Update: Zenodo will remove content upon request by the owner, and
hence is not suitable for long-term archiving of published code and
data. Please see my comment at the bottom (which is just a quote from
an e-mail from a journal editor), and especially see "Ownership" and
"Withdrawal" under Zenodo policies.
I agree with the journal's interpretation of these policies.
Bioinformatics researchers are increasingly pointing reviewers and
readers at their GitHub repositories in the Methods sections of their
papers. Great! Making the scripts and source code for methods
available via a public version control system is a vast improvement
over the methods of yore ("e-mail me for the scripts" or "here's a
tarball that will go away in 6 months").
A common point of concern, however, is that GitHub repositories are
not archival. That is, you can modify, rewrite, delete, or
otherwise irreversibly mess with the contents of a git repository.
And, of course, GitHub could go the way of Sourceforge and Google Code
at any point.
So GitHub is not a solution to the problem of making scripts and software
available as part of the permanent record of a publication.
But! Never fear! The folk at Zenodo and
Mozilla Science Lab (in collaboration with Figshare) have
solutions for you!
I'll tell you about the Zenodo solution, because that's the one we
use, but the Figshare approach should work as well.
How Zenodo works
Briely, at Zenodo you can set up a connection between Zenodo and
GitHub where Zenodo watches your repository and produces a tarball and
a DOI every time you cut a release.
For example, see https://zenodo.org/record/31258, which
archives https://github.com/dib-lab/khmer/releases/tag/v2.0 and
has the DOI http://doi.org/10.5281/zenodo.31258.
When we release khmer 2.1 (soon!), Zenodo will automatically detect
the release, pull down the tar file of the repo at that version, and
produce a new DOI.
The DOI and tarball will then be independent of GitHub and I cannot
edit, modify or delete the contents of the Zenodo-produced archive
from that point forward.
Yes, automatically. All of this will be done automatically. We just
have to make a release.
Yes, the DOI is permanent and Zenodo is archival!
Zenodo is an open-access archive that is recommended by Peter Suber
(as is Figshare).
While I cannot quickly find a good high level summary of how DOIs and
archiving and LOCKSS/CLOCKSS all work together, here is what I understand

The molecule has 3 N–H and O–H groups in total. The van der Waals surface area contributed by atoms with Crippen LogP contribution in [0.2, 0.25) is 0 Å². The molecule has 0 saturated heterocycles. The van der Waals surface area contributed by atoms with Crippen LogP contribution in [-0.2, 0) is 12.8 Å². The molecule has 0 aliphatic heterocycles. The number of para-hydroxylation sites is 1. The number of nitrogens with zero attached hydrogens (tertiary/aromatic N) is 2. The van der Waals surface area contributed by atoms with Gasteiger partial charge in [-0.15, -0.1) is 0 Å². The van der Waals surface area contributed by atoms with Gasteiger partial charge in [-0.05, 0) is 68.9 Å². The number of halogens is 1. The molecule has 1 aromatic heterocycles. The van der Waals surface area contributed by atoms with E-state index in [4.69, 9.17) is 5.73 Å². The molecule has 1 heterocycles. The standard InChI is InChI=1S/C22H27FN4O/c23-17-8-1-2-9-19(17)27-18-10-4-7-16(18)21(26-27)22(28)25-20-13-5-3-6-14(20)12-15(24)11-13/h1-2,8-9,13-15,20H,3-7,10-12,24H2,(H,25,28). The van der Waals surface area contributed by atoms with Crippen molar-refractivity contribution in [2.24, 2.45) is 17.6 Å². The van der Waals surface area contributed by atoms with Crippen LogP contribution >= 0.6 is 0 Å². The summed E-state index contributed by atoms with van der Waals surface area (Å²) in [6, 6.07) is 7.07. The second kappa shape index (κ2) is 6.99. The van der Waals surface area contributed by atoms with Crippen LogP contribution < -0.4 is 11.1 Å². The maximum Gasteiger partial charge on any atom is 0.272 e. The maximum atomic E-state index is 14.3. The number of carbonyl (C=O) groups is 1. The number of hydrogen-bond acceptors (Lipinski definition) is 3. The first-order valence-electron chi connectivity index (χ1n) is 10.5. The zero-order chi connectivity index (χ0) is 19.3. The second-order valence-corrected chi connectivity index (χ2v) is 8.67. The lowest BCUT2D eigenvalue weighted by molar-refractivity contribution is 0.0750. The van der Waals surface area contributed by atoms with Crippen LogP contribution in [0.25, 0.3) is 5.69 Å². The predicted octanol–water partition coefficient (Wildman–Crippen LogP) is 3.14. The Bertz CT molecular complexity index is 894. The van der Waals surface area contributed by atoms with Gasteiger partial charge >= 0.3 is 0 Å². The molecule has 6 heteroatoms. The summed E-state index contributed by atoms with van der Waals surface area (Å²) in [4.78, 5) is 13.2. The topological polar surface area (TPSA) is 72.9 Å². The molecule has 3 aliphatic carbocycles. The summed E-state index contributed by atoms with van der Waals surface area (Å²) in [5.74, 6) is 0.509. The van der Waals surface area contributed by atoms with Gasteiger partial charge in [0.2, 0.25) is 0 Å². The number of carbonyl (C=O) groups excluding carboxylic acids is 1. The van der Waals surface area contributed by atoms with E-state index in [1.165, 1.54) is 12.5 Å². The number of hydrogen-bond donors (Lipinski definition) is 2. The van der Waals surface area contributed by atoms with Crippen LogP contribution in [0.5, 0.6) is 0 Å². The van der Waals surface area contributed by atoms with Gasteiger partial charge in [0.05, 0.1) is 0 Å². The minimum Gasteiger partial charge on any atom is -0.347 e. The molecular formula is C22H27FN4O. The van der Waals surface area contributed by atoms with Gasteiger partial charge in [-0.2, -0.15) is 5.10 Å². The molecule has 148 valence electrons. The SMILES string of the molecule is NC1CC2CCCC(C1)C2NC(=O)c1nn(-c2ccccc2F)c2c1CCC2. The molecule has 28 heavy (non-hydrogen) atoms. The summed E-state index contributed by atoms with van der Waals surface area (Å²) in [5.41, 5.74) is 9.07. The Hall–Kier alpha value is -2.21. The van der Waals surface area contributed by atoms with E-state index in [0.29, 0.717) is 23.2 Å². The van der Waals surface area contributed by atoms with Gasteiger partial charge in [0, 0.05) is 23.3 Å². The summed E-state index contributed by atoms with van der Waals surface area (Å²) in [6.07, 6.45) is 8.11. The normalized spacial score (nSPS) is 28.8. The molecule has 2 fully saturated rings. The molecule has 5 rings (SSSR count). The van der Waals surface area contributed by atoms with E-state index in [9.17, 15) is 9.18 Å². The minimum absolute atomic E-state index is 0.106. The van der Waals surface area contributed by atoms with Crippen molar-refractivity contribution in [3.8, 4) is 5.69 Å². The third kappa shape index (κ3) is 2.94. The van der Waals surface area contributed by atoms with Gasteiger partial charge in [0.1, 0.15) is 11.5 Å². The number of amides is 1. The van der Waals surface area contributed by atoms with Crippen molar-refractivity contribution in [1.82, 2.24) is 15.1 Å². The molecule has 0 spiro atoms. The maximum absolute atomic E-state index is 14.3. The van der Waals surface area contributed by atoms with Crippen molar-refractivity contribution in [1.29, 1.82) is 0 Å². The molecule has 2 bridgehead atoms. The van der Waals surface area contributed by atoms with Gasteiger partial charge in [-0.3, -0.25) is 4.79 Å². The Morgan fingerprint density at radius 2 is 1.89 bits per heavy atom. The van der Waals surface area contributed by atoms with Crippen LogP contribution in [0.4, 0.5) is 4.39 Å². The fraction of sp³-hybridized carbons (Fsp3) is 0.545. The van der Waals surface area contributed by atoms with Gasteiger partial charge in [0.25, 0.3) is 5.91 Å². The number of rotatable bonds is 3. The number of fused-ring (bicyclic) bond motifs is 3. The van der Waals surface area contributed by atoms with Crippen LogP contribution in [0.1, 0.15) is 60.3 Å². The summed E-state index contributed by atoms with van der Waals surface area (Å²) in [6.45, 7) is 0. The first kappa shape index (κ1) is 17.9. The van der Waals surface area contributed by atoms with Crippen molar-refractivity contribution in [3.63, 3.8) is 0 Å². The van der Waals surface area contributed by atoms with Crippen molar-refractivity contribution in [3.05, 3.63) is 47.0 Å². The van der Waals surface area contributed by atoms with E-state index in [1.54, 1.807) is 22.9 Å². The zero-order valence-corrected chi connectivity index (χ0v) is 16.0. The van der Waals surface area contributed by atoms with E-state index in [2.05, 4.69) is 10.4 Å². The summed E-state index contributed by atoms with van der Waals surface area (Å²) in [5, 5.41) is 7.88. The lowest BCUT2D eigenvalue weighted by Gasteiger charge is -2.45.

to be the case:
Digital object identifiers are permanent and persistent. (See
Wikipedia on DOIs)
Zenodo policies say:
Items will be retained for the lifetime of the repository. This is
currently the lifetime of the host laboratory CERN, which currently
has an experimental programme defined for the next 20 years at
So I think this is at least as good as any other archival solution I've
Why is this better than journal-specific archives and supplemental data?
Some journals request or require that you upload code and data to their
own internal archive. This is often done in painful formats like PDF or
XLSX, which may guarantee that a human can look at the files but does
little to encourage reuse.
At least for source code and smallish data sets, having the code and data
available in a version controlled repository is far superior. This is
(hopefully :) the place where the code and data is actually being used
by the original researchers,
so having it kept in that format can only lower barriers to reuse.
And, just as importantly, getting a DOI for code and data means that
people can be more granular in their citation and reference sections -
they can cite the specific software they're referencing, they can
point at specific versions, and they can indicate exactly which data
set they're working with. This prevents readers from going down the
citation network rabbit hole where they have to read the cited paper
in order to figure out what data set or code is being reused and how
it differs from the remixed version.
Bonus: Why is the combination of GitHub/Zenodo/DOI better than an institutional repository?
I've had a few discussions with librarians who seem inclined to point
researchers at their own institutional repositories for archiving code
and data. Personally, I think having GitHub and Zenodo do all of this
automatically for me is the
- quick and easy to configure (it takes about 3 minutes);
- polished and easy user interface;
- integrated with our daily workflow (GitHub);
- completely automatic;
- independent of whatever institution happens to be employing me today;
so I see no reason to switch to using anything else unless it solves
even more problems for me :). I'd love to hear contrasting
There are comments.